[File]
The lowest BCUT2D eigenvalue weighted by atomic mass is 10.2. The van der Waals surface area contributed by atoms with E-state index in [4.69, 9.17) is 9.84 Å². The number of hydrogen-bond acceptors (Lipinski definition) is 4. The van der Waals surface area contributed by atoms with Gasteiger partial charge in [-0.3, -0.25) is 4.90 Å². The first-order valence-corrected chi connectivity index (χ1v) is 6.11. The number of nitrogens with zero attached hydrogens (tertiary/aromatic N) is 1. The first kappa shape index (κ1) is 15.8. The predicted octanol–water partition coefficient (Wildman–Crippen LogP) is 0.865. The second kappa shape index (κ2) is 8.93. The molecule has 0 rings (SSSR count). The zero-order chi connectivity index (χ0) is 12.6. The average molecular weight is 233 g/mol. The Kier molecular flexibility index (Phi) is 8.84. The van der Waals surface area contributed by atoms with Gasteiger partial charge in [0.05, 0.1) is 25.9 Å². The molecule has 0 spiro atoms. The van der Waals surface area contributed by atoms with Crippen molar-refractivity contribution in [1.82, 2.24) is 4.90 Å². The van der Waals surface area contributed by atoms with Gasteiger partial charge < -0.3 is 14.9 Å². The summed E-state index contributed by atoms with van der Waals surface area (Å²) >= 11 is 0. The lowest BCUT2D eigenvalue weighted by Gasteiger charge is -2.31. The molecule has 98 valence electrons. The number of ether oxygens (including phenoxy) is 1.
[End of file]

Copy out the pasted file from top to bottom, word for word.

The lowest BCUT2D eigenvalue weighted by atomic mass is 10.2. The van der Waals surface area contributed by atoms with E-state index in [4.69, 9.17) is 9.84 Å². The number of hydrogen-bond acceptors (Lipinski definition) is 4. The van der Waals surface area contributed by atoms with Gasteiger partial charge in [-0.3, -0.25) is 4.90 Å². The first-order valence-corrected chi connectivity index (χ1v) is 6.11. The number of nitrogens with zero attached hydrogens (tertiary/aromatic N) is 1. The first kappa shape index (κ1) is 15.8. The predicted octanol–water partition coefficient (Wildman–Crippen LogP) is 0.865. The second kappa shape index (κ2) is 8.93. The molecule has 0 rings (SSSR count). The zero-order chi connectivity index (χ0) is 12.6. The average molecular weight is 233 g/mol. The Kier molecular flexibility index (Phi) is 8.84. The van der Waals surface area contributed by atoms with Gasteiger partial charge in [0.05, 0.1) is 25.9 Å². The molecule has 0 spiro atoms. The van der Waals surface area contributed by atoms with Crippen molar-refractivity contribution in [1.82, 2.24) is 4.90 Å². The van der Waals surface area contributed by atoms with Gasteiger partial charge < -0.3 is 14.9 Å². The summed E-state index contributed by atoms with van der Waals surface area (Å²) >= 11 is 0. The lowest BCUT2D eigenvalue weighted by Gasteiger charge is -2.31. The molecule has 98 valence electrons. The number of ether oxygens (including phenoxy) is 1.